Published on January 10th, 2019 | by James Drew0
Happy Birthday Tintin!
Believe it or not, the young reporter famed for his exotic adventures exposing skullduggery across the world, turns 90 this week, writes Martin Banks.
The character was created by Belgian cartoonist Georges Remi, better known as Herge, and first appeared in strip form in the pages of Le Petit Vingtieme – a children’s supplement to the right-wing Catholic broadsheet Le Vingtieme
Le Vingtieme Siecle brilliantly capitalized on the atmosphere of suspicion against the USSR in promoting Tintin in the Land of the Soviets, publishing fabricated threatening letters from the Kremlin ordering its serialization be stopped. They also hired a 15-year-old lookalike, Lucien Peppermans, to pose as a reporter at Gare du Nord railway station in Brussels.
His exploits were an instant success and Tintin went on to appear in 24 graphic novels, all drawn by Herge is his distinctive “clear line” style, before the creator brought the series to a close in 1976.
Recognized the world over for his trademark quiff and wire fox terrier Snowy, Tintin is loved for his plucky spirit and the earnest indignation with which he reacts to the outrages and intrigues he uncovers at the hands of underworld ne’er-do-wells.
Unfolding at a frantic pace, The Adventures of Tintin series also offers an unforgettable supporting cast, from the irascible mariner Captain Haddock to Thomson and Thompson, the hapless duo.
Paul Aleixo, Senior Lecturer in Psychology at Sheffield Hallam University, said there are a number of reasons we should celebrate Tintin.
“From a comic book perspective, Tintin had a number of important firsts: Tintin was the first successful comic book series in Belgium and led directly to the beginning of the comic book industry there. In France, meanwhile, Hergé’s style, known as the ligne claire or “clear line” (a very clearly drawn style with little shading) was hugely influential on comic book artists. Hergé was an innovator in terms of using word and thought balloons – as far as current research has found, Hergé pioneered their use in Belgium, he also developed and expanded the use of symbols such as “speed lines” (the little lines that denote movement) in comics to give further meaning to his drawings.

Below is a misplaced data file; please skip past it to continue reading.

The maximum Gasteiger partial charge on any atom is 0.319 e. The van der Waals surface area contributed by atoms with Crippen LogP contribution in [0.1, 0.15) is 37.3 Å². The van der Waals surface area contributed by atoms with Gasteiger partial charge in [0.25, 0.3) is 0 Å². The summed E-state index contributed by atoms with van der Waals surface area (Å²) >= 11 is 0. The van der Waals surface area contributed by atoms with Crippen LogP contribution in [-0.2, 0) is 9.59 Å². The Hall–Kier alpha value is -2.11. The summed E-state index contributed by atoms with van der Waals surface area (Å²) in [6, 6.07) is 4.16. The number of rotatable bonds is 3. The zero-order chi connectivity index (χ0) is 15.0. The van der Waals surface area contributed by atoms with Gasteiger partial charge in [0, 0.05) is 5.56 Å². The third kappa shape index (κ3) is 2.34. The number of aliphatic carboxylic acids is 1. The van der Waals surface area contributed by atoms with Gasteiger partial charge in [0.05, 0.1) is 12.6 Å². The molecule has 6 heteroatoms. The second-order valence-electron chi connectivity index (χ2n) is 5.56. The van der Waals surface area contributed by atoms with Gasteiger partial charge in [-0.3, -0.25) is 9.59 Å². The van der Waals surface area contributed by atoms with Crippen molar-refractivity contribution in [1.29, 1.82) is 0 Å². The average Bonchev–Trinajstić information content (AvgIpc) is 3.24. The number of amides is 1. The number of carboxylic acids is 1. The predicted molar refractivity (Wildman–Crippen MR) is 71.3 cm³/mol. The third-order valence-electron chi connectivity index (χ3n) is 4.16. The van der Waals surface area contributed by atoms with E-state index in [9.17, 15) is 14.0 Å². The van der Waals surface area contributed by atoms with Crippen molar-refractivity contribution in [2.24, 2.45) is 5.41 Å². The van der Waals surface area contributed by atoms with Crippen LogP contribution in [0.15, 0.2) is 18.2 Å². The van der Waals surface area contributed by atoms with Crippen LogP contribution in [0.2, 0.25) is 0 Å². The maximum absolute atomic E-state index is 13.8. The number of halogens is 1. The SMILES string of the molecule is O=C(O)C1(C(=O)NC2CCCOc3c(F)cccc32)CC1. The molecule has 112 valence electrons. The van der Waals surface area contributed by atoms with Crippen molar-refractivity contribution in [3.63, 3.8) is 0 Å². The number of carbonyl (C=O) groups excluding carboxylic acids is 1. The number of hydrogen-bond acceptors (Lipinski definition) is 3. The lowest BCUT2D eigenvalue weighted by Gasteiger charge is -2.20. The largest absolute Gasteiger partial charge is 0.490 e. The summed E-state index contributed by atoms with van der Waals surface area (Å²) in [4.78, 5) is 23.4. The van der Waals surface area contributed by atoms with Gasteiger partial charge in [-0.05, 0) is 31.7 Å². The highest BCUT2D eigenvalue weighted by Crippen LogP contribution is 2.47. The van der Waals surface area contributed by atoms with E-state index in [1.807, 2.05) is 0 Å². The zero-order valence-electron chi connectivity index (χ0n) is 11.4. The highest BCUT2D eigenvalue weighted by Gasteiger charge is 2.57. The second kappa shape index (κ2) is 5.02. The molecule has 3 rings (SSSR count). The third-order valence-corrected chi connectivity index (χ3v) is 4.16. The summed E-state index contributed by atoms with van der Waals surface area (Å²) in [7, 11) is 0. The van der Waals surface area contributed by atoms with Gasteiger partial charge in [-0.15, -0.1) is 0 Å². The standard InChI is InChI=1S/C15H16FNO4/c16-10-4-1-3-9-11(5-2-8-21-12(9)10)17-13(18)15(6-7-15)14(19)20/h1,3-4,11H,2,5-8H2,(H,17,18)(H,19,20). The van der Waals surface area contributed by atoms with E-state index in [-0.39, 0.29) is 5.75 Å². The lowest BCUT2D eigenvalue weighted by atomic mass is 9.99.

“However, more generally, The Adventures of Tintin are important in an educational sense. I have previously suggested that comics should be encouraged as reading materials in schools because they are a way of getting children reading more generally. Reading comics also helps the development of visual literacy which is becoming increasingly important in modern society.”
He added: “For these reasons I think it’s really important to encourage children to read Tintin. Tintin has the advantage of being designed for children in the first place – they’ve never been dumbed down and the stories also appeal to many adults. And the storylines themselves encourage a number of positive core values: doing good, supporting the underdog, resisting unfairness and fighting for justice.”
Tintin was officially 90 years old on 10 January and Moulinsart, the company managing the rights of the work of Hergé, have used Tintin’s second adventure, Tintin in Congo for the birthday celebrations.
A news conference in Brussels on Thursday to mark the 90th anniversary was told that the album appeared in colour in its original version, released in 1931. The revised version will be available in digital from 10 January.
This, the briefing at Brussels town hall heard, was the idea of Nick Rodwell, the administrator of Moulinsart (he could not attend the event due to sickness).
Later on Thursday a debate called “Congo Tintin” took place at the town hall with speakers Daniel Couvreur, lawyer Alain Berenboom, Congo cartoonist Barly Baruti.
As part of the celebration the Hergé Museum presented a series of original prints in black and white of Tintin in Congo.